Treasuries Rise as Middle East Protests Increase Demand for Safety Assets
Treasuries rose, with two-year notes climbing the most since September, as concern of spreading unrest in the Middle East boosted demand for the relative safety of U.S. government debt.
Ten-year note yields fell as Egypt approved a request from Iran to send two naval ships through the Suez Canal on their way to Syria, which ratcheted up regional tensions and drove oil prices higher as Israel called it a “provocation.” The Federal Reserve purchased $24 billion of Treasuries and TIPS during the week, as part of its efforts to sustain the economic expansion. The Treasury will sell $99 billion of notes next week.
“Geopolitical risk remains and there is a lot of uncertainty about the possibility of it spreading, which has given Treasuries a bid,” said Suvrat Prakash, an interest-rate strategist in New York at BNP Paribas, one of the 20 primary dealers required to bid at Treasury auctions. “With Fed purchases continuing and global unrest, Treasuries have support.”
Two-year note yields fell nine basis points to 0.75 percent in New York, according to BGCantor Data, the most since the week ending on Sept. 17, from 0.84 percent on Feb. 11. The price of the 0.625 percent securities maturing in January 2013 was 99 24/32. Ten-year note yields dropped five basis points to 3.58 percent from 3.63 percent.
Flight to Bills
Three-month bill rates traded as low as 0.0821 percent yesterday, the least since June 17. One-month bill rates were little changed at 0.0659 percent.
“Anytime there is civil unrest anywhere people will flock to Treasury bills,” said Michael Franzese, head of Treasury trading at Wunderlich Securities Inc. in New York. “Investors feel they can wait out in bills the uncertainty with regard to what is going on with Federal Reserve monetary policy and the direction of long-term Treasury yields.”
Treasuries pared a weekly gain yesterday after a European Central Bank official said it may need to raise interest rates as global inflation pressures mount while the Fed maintains its target of almost-zero short-term rates. ECB Executive Board member Lorenzo Bini Smaghi said the “degree of accommodation of monetary policy has to be monitored and, if needed, corrected,” in an interview with the daily newsletter Bloomberg Brief: Economics.
Fed Chairman Ben S. Bernanke’s speech text in Paris yesterday didn’t address the U.S. monetary policy that central bank policy makers maintained last month along with plans to buy $600 billion of Treasuries through June. Paris is hosting the Group of 20 meetings of central bankers and finance ministers this weekend.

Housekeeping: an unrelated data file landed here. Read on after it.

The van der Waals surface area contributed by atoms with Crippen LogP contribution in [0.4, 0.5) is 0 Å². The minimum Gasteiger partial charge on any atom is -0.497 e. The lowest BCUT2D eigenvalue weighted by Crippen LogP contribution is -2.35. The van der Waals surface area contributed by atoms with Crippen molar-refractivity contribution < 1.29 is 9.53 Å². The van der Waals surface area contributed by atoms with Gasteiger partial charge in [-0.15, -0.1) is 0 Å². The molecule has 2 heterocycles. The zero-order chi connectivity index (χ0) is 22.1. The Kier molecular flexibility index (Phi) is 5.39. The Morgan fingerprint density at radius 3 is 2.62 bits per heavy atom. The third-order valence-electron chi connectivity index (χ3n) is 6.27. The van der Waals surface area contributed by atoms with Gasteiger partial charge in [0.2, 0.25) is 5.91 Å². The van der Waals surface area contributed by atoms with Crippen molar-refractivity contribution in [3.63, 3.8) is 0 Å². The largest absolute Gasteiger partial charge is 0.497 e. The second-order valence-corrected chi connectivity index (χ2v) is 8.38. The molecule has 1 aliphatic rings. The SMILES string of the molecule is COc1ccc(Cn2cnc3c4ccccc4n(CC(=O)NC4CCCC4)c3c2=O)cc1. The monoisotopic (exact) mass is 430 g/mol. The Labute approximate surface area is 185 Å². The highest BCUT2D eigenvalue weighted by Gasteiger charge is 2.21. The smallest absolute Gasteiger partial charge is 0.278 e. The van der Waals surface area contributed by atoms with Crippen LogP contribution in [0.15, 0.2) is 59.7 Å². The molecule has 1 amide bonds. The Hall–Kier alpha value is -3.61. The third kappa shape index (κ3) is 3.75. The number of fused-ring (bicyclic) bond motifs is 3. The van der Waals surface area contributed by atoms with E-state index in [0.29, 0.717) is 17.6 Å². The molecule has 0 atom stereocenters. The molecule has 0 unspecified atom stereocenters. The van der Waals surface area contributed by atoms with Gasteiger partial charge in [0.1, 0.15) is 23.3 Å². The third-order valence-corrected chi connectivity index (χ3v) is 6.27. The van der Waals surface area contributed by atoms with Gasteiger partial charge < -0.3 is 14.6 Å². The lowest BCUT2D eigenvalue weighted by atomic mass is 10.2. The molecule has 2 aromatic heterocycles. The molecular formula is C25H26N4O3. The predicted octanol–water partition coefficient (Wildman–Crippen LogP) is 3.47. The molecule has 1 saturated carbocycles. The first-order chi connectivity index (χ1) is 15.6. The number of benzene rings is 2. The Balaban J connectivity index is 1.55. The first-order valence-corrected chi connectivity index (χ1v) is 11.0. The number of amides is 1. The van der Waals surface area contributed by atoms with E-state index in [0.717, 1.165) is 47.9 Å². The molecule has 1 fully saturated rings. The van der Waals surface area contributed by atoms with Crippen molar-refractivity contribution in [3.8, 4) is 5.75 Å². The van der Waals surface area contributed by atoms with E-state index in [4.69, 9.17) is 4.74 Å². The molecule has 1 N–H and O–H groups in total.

Minutes of the Fed’s meeting last month showed policy makers regarded the U.S. recovery as being on a “firmer footing.” The central bank raised projections for economic growth this year and made little change to forecasts after 2011 or for unemployment and inflation. They were divided about whether further evidence of a strengthening recovery would warrant slowing or reducing the Treasuries buying.
“People were expecting the minutes to mention some sort of exit plan, but the Fed signaled that they are more concerned about growth, which lets the market know that they are inclined to stay accommodative,” BNP Paribas’s Prakash said.
The difference between yields on two-year notes and Treasury Inflation Protected Securities, which tracks the outlook for consumer prices during the life of the debt, expanded to 2.04 percentage points, the widest gap since July 2008.
Government economic reports showed housing starts climbed 15 percent in January to a 596,000 annual rate and the consumer price index increased 0.4 percent in January, exceeding the 0.3 percent median estimate of economists surveyed by Bloomberg News, figures from the Labor Department showed. Year-on-year inflation accelerated to 1.6 percent, the highest since May.
“The fundamentals look good, and are bearish for Treasuries, but the market can’t ignore geopolitical risk like this,” said James Caron, head of U.S. interest-rate strategy at Morgan Stanley in New York, a primary dealer.
President Barack Obama sent Congress a $3.7 trillion budget that projects the federal deficit will exceed $1 trillion for the fourth consecutive year in 2012 before falling to more “sustainable” levels by the middle of the decade.
The deficit for the current fiscal year is forecast to hit a record $1.6 trillion -- 10.9 percent of gross domestic product -- up from the $1.4 trillion the administration estimated previously. It would be $1.1 trillion in 2012, 7 percent of GDP. By 2015 it would decline to $607 billion, or 3.2 percent of GDP.
The U.S. plans to sell $35 billion in two-year notes on Feb. 22, the same amount of five-year debt the following day and $29 billion in seven-year securities on Feb. 24.
Treasuries have handed investors a 1 percent loss in 2011, while inflation-linked Treasuries decreased 0.8 percent, according to indexes compiled by Bank of America Merrill Lynch.
“No one wants to be short going into a long weekend that could expose the market to a lot of event risk,” said Thomas Tucci, managing director and head of rates trading at Royal Bank of Canada in New York. “Any selloff will be limited given the potential for more geopolitical headlines.”
To contact the editor responsible for this story: Dave Liedtka at email@example.com